The Lima News
Business leaders are fond of saying, ďTime is money.Ē Given that, just how much time will be saved when Ohioís new 70 mph speed limit begins in early July?
Try 40 seconds for every 10 miles.
Thatís the difference between driving 10 miles at 65 mph (which takes 9 minutes and 14 seconds) and doing the same at 70 mph.
Legislators and Ohioís chief executive think those 40 seconds are worthwhile, as Gov. John Kasich signed his name last week on the bill raising the speed limit. Never mind that neither party knew exactly what highways will be affected, or that statistics show Ohio roads will now be more dangerous.
The Insurance Institute for Highway Safety points out that the Ohio Turnpike has seen an average of 20 more accidents a month since its speed limit went from 65 to 70 mile in April 2011.
Its findings are backed up by studies done by the American Journal of Public Health and the Transportation Research Board. The Journal of Health found fatal crashes increased nearly 16 percent on rural interstates that raised the speed limit to 65 after the 55-mph national limit was repealed in 1995. In 2006, the Transportation Research Board found increasing the speed limit from 55 to 65 increased the probability of a fatal crash by 24 percent, and bumping the speed limit from 65 to 75 increased the likelihood by 12 percent.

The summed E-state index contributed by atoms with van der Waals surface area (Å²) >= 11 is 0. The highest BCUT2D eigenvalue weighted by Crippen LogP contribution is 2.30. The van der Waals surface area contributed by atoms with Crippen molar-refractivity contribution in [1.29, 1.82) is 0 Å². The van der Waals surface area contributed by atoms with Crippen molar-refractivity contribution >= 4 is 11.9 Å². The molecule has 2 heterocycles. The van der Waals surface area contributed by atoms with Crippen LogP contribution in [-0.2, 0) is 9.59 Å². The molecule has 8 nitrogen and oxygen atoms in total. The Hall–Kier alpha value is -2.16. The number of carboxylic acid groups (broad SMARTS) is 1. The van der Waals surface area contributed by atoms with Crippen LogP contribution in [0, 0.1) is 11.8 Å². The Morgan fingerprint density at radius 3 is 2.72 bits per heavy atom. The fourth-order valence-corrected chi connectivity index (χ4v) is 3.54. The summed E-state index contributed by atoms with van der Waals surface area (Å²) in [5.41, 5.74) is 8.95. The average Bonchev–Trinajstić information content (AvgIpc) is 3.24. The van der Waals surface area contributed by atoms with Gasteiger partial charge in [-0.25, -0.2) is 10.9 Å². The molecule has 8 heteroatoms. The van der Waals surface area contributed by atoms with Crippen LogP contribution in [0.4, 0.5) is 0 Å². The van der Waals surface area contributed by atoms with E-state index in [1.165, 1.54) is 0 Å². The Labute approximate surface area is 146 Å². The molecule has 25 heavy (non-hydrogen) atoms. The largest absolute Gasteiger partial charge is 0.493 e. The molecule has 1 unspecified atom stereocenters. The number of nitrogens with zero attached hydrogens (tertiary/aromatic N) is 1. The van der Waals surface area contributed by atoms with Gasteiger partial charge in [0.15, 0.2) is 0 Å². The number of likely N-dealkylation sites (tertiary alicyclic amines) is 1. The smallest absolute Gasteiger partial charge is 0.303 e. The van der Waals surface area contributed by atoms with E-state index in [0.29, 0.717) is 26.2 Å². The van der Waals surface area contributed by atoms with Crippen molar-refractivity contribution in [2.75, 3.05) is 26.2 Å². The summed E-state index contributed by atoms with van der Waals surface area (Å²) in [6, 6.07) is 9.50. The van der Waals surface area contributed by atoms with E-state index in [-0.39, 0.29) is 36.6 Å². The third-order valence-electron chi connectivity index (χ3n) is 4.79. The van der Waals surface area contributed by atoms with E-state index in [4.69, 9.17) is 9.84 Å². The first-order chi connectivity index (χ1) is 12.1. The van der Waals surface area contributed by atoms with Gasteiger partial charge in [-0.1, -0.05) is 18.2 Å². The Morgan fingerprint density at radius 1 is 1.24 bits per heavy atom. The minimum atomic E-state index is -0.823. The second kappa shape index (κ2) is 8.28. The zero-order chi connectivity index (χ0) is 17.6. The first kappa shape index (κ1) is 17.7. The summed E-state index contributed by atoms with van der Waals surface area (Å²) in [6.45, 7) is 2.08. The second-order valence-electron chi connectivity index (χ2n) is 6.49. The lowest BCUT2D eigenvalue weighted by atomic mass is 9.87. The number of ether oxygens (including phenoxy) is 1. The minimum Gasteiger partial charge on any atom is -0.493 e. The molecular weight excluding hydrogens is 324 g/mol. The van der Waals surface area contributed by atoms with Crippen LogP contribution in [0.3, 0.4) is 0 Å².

The increased speed limit likely will happen on stretches of highway between major metropolitan areas, such as Interstate 75 between Toledo and Dayton, and U.S. 33 from the Indiana border to Columbus. Thatís just a guess, though, since neither Kasich nor the legislature required specifics before passing the measure. The Ohio Department of Transportation will determine highway speed limits sometime within the next three months.
Putting safety behind speed and making laws without all the facts seems like a poor way to conduct business. Then again, letís not forget that old caveat: Time is money.